Devolution: The Kenyan Parliament And Politics Of Deceit


“All things are subject to interpretation whichever interpretation prevails at a given time is a function of power and not truth.” – Friedrich Nietzsche.

When German scientist, satirist and Anglophile Georg Lichtenberg (1742-1799) wrote; “men still have to be governed by deception”, he could have been more right about modern-day politics.

Kenyan politicians have perfected the art of deception  and will go out of their way to ensure that they have things their way in pretext of public interest. Case in point, in the recent past, has been the MPs’ salaries and what has been branded by the politicians as “safe-guarding devolution” and by those outside Parliament as “supremacy battle”.

The war of words between the Senate and the National Assembly over some 48 billion shillings that was added to and removed from the Division of Revenue Bill as it sailed between the two houses was nothing more than power-play. A clear manifestation of deception.

These are my reasons on why I see the drama we have been treated to as mere show of might between the Senators and members of the National Assembly. They failed to offer proper leadership and cannot now blame the President for assenting to the Bill since they failed to agree.

It is clear that the Senate and the National Assembly were both created as unit with two branches and both have clear and distinct roles. When it comes to devolution, there are specifics on what each House should do and also areas where this unit referred collectively as Parliament must work together.

In particular, when it comes to the financing of the devolved units, the Constitution in Article 218 makes reference to Parliament even though Articles 95 and 96 specify which House does what. Article 95 talks of the National Assembly determining the division of revenue between the National Government and the County Governments. Article 96 talks of Senate determining the division of revenue among County Governments.

Depending on who is interpreting, all these Articles when read to together create some sort of confusion and this is why it is necessary for the Supreme Court to give an interpretation. Remember the issue of whether invalid votes can be used in a final tally of a presidential election. That is the kind of advisory that we will be getting.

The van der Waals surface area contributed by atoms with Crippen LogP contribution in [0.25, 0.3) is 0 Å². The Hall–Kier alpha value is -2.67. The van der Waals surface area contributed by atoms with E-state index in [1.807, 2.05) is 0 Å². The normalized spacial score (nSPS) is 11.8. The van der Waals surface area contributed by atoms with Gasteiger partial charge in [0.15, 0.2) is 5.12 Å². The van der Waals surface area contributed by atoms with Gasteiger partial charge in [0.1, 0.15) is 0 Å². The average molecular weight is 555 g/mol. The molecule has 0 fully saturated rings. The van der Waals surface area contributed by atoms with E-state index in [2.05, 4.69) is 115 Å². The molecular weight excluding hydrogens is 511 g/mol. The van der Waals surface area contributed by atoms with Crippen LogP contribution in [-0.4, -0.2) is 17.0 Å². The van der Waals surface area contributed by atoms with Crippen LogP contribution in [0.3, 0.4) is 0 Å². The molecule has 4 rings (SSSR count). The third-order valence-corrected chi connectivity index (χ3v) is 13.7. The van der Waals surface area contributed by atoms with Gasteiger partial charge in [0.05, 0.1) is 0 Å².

But legal issues aside, Kenyans have been treated to some politics of deceit from both Houses in competition for who holds more power.

“A deception that elevates us is dearer than a host of low truths.”– Marina Tsvetaeva

Both Houses knew that the final say on the Bill lies with the Presidency and whoever won the President’s signature would have the bragging rights of who is superior. The National Assembly clear knows that the President is aware that it holds more power to frustrate his administration than the Senate and can easily arm-twist him.

Having lost the battle, Senate was not ready to declare the war lost just yet and thus the decision to go to Supreme Court to seek an advisory opinion on the matter. Such an opinion will not change the status quo but will definitely have an impact on how the next budgeting process for the Counties is handled.

And the Senate also knows that it cannot win the war without mobilising the public and thus the narrative that on the amendment of the Constitution to “strengthen devolution”. It is not clear how devolution has been weakened but it is clear that the Senate is playing to the public gallery and appear to be right.

A good example of this is that Leader of Majority in the Senate Kindiki Kithure told Kenyans that the amount to the Counties should be a portion of Sh1.6 trillion (which is the current budget). Article 203 of the Constitution is clear that the portion to the Counties is a percentage of the most recently audited revenue. The Senate is also trying to play the victim card on behalf of the Counties by mobilising the Governors who had already agreed to the amount that had been proposed by the Commission on Revenue Allocation.

As Chinese military general Sun Tzu once said; “all warfare is based on deception.” This remains true even with this war between the Senate and the National Assembly. Kenyans must rise against this kind of deception and urge the two Houses to drop their egos and come to a common understanding.

Kenyans must force the two to stick to the spirit of Article 6(2) of the Constitution; ” The government at the national and county levels are distinct and inter-dependent and conduct their mutual relations on the basis of consultation and cooperation” 

Finally, devolution is not under threat as the narrative now has become. It will actually be under threat if the County Governments cannot absorb the current allocations as not all structures and roles have been devolved as yet.

 

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